But back in the 17th and 18th centuries, Valdivia was an important supply city for the Spanish ships that sailed through the Strait of Magellan, heading north along the Chilean coast to plunder the riches of Peru.
To protect themselves from the Dutch, British and French navies, as well as marauding pirates, the Spaniards constructed a series of 10 forts and cannon posts around the Corral Bay (Bahía de Corral) about 10 miles east of the city.
Today, the remains of several of the forts are open to the public, giving visitors a firsthand insight into one of the most colorful stages of Chile’s colonial history.
Perched on a small headland over the calm waters of the bay, with its 16 cannons and unmatched vistas, the Niebla Fort is easily the pick of the bunch. One of the largest strongholds in Valdivia, it played a vital role in the city’s defense thanks to its strategic positioning and unhindered views of the Pacific Ocean.
Built in 1671 as the Castillo de la Pura y Limpia Concepción de Monfort de Lemus, the fort sits in the middle of the town of Niebla.
While most of the buildings inside the thick walls of the fort are now in ruins, the old storehouse was fully restored in 1992. It is home to a detailed museum showcasing the history of the region, from pre-colonial times up to Chilean independence.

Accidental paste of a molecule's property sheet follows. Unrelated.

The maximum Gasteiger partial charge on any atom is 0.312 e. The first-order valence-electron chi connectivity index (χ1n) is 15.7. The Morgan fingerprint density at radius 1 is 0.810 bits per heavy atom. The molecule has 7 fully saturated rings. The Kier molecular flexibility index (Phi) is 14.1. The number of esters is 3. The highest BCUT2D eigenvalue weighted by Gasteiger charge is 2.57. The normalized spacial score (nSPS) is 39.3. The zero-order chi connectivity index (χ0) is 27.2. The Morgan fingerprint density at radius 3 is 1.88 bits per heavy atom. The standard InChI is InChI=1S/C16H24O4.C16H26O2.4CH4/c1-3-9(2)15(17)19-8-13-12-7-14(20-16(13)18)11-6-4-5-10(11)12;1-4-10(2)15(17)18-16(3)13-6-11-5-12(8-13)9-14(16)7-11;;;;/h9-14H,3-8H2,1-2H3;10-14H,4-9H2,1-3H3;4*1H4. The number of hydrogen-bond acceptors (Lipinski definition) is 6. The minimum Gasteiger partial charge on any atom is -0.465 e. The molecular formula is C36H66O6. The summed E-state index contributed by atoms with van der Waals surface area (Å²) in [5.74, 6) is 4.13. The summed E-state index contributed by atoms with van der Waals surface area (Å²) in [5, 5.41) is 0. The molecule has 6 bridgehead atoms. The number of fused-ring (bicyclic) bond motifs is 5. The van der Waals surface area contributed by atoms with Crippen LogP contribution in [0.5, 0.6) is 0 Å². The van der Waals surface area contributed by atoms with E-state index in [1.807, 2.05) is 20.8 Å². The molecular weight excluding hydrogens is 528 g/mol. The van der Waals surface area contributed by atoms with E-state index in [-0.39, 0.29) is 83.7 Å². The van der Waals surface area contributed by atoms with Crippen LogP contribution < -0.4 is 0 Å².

It’s also well worth taking a tour (available in English and Spanish) with a local guide to find out how Scottish mercenary Lord Cochrane expelled the Spanish troops from the forts on behalf of the newly formed Chilean government in the 1820s. It’s a ripping yarn and all the guides ask in return is a small tip.
Entry to the fort is CLP800 (US$1.50)
Mancera Island Fort
Just a 10-minute ferry boat from the Niebla fishing docks sits Mancera Island. Located on the western edge of the bay, it too was home to an important fort, which had its own chapel, supply store and living quarters.
But the best thing about the Mancera Island Fort is the underground dungeon that visitors can still enter by descending a stone staircase. Although it’s damp and dark in the cave-like prison, a visit to the dungeon is definitely a memorable experience.
Another highlight of this fort is a narrow dirt path that leads down to an isolated beach with great views of Niebla and the Pacific Ocean.
The boat trip to Mancera Island costs CLP500 (US$1) while entry to the island’s fort is CLP600 (US$1.15).
Situated in a sheltered cove on the southern side of the bay, the town of Corral is 20 minutes by boat from Niebla. The Corral Fort boasts an impressive collection of old cannons. In the past few years, it has begun to host regular re-enactments of what life was like for the Spanish soldiers back in the 1800s, complete with period costumes and firing cannons.
The boat trip to Corral from Niebla and entrance to the fort both cost CLP800 (US$1.50)